Many states and municipalities prohibit citizens from keeping armadillos as pets; others restrict armadillo ownership to rehabilitators, educators and other professionals. However, even they face a number of other challenges. For example, it will likely be difficult to secure the services of a veterinarian comfortable with, and qualified to treat, armadillos. Additionally, aside from humans, armadillos are the only known species that can harbor Mycobacterium leprae – the bacterium that causes leprosy.
One of the greatest challenges in keeping armadillos as pets is their space requirements. In the wild, armadillos forage over relatively large areas -- their mean home-range size is more than 21 acres. For the sake of health and hygiene, you must not allow your pet to roam about freely in your home. This means that the best type of cage to provide your armadillo with is the largest outdoor pen you can reasonably construct. While breeding males avoid each other and should not be housed together in captivity, females, non-breeding males and young armadillos often have overlapping home ranges, so they may coexist peacefully in suitably large habitats.
Once you identify a suitable space for your pet, you must overcome the challenges associated with containing him inside some sort of enclosure. Chain-link fencing is one of the best options, although it must extend at least 12 inches below ground, as armadillos are prodigious diggers who may easily excavate below barriers. Poured cement or stacked block walls are suitable alternatives, but they also require subterranean fortification. Additionally, as armadillos are skilled climbers, their enclosures must have secure roofs or lids.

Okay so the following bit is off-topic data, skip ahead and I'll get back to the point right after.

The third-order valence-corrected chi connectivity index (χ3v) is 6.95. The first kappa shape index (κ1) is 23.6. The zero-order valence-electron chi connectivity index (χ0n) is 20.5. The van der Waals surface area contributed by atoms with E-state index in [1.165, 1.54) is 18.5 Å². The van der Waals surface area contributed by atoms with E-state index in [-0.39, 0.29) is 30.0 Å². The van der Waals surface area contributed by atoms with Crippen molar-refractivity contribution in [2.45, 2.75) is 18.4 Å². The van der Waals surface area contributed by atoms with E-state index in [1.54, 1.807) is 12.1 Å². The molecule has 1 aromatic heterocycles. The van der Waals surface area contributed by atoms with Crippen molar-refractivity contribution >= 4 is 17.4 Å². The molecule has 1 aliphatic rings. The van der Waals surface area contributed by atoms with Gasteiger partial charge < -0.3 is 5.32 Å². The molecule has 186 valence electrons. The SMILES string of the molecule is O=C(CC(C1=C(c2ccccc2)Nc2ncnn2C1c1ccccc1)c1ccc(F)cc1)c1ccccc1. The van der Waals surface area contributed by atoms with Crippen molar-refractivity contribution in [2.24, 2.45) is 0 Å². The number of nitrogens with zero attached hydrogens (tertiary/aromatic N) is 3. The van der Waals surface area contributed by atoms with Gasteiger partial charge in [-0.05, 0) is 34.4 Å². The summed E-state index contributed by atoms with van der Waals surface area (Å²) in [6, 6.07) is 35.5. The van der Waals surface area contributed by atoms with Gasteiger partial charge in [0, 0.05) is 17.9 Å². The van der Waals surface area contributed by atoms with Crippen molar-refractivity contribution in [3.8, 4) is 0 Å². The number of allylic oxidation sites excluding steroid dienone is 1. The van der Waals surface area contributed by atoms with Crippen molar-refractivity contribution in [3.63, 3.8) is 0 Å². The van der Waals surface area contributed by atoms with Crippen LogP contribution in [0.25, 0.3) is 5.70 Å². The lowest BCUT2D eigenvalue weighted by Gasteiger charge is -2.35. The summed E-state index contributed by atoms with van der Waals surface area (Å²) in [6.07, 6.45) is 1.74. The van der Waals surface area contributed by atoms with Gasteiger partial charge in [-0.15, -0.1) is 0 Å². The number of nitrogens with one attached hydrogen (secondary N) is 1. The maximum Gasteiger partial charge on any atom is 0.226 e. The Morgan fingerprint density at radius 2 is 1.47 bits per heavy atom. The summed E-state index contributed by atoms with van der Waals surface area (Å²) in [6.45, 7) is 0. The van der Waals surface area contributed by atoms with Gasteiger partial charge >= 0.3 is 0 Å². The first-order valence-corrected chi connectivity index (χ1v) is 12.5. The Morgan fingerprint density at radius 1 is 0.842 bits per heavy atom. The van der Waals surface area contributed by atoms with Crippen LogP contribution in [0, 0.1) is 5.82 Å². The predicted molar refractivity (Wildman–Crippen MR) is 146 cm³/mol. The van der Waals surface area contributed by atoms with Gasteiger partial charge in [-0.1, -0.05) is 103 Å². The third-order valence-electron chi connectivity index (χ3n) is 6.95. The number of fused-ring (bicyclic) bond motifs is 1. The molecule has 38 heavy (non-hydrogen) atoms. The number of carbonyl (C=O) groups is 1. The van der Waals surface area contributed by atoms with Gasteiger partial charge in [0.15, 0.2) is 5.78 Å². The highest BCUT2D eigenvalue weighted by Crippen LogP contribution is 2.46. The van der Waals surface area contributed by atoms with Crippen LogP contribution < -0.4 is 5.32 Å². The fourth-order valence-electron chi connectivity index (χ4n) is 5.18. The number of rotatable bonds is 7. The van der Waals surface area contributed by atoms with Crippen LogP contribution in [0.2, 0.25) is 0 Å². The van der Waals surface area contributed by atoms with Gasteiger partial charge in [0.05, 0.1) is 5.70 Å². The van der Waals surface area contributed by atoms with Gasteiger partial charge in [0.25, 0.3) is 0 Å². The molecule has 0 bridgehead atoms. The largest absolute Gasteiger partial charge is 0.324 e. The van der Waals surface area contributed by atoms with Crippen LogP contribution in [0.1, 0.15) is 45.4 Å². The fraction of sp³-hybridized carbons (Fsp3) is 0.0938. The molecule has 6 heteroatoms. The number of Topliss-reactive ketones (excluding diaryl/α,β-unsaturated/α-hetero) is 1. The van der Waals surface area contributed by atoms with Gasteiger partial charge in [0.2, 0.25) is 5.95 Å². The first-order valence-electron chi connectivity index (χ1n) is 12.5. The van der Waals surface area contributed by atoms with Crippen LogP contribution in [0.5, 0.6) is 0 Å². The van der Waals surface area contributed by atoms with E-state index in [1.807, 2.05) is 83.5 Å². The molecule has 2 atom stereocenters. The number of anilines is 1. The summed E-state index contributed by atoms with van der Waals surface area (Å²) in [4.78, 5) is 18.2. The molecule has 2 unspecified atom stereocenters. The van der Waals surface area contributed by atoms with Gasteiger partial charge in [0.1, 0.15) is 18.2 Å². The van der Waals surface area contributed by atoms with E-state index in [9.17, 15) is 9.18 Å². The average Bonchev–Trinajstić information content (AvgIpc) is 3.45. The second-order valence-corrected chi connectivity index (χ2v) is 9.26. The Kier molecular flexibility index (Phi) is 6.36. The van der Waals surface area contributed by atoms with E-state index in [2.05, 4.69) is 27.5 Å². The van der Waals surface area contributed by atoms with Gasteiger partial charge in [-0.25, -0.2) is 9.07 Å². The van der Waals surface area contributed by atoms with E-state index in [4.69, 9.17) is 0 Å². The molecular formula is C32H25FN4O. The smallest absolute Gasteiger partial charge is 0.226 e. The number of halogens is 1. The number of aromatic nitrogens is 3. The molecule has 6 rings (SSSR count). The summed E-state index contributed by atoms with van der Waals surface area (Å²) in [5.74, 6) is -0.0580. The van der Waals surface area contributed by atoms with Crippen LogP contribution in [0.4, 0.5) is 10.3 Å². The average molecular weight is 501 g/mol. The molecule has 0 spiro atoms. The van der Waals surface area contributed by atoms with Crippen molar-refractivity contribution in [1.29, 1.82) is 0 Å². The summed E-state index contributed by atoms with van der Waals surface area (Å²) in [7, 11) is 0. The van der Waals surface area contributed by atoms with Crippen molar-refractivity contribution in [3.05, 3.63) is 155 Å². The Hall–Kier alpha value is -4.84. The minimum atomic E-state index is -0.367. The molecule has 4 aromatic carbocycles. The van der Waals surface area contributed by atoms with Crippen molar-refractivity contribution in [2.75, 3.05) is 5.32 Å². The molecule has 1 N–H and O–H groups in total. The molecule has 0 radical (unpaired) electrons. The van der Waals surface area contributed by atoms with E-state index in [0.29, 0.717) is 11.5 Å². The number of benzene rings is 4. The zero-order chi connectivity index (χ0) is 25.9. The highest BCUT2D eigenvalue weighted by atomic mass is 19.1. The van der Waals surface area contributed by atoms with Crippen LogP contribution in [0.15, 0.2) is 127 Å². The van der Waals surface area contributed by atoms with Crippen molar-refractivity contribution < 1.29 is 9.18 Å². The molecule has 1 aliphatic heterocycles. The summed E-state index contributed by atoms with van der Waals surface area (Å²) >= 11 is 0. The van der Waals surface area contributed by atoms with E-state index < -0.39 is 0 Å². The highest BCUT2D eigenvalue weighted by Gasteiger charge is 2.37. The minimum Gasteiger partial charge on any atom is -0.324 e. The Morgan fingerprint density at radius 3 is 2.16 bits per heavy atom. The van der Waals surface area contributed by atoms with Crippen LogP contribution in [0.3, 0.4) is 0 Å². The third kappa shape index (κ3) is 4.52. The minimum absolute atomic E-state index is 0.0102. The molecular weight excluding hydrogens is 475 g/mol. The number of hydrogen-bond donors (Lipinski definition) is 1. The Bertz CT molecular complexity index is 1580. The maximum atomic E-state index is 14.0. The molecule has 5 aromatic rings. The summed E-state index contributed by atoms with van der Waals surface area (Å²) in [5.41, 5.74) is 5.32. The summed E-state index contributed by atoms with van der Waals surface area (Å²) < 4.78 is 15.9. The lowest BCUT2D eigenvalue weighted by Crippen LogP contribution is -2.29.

Different species of armadillos live in different climates and have different temperature requirements. As you should keep armadillos outdoors, you must live in an area with a climate that's comparable to your pet's home range. Because of their low body temperature, armadillos can develop frostbite easily, so they require well-insulated retreats if your local temperatures drop below freezing.
The dietary requirements of armadillos are poorly understood, which presents additional challenges to keepers. In the wild, armadillos are primarily insectivorous; although they also consume small plants, worms, mollusks and other tiny creatures they encounter on their nightly feeding forays.
If you decide to keep an armadillo as a pet, try to feed him a wide variety of inoffensive insects, invertebrates, berries, fruits and small bits of dark green leafy vegetables. Additionally, you can offer your shelled-pet small quantities of lowfat cat food, if you wish. Feed an armadillo daily, in the late afternoon or evening. It is imperative that you work with your veterinarian to ensure you provide a balanced diet.
If you are prepared to bring an armadillo into your life, you will face the problem of acquiring the actual animal. While captive-bred specimens are usually healthy and therefore superior to wild caught specimens, who are more likely to carry pathogens or parasites, they are difficult to find.
Most specimens offered for sale are wild caught. Young armadillos are fragile animals; they have a poor record in captivity. Not only is it wise to purchase captive-bred animals, but you should try to purchase captive bred animals who are at least several months of age. Never take an armadillo from the wild and try to make it a pet; if you are concerned for the creature's safety, take it to a licensed wildlife rehabilitator.
Fun fact: There are 2 main types of armadillos, 3 banded, and 9 banded. 9 banded armadillos are not able to roll into a ball like their 3 banded brethren. o And their giant ancestor, Glyptodon.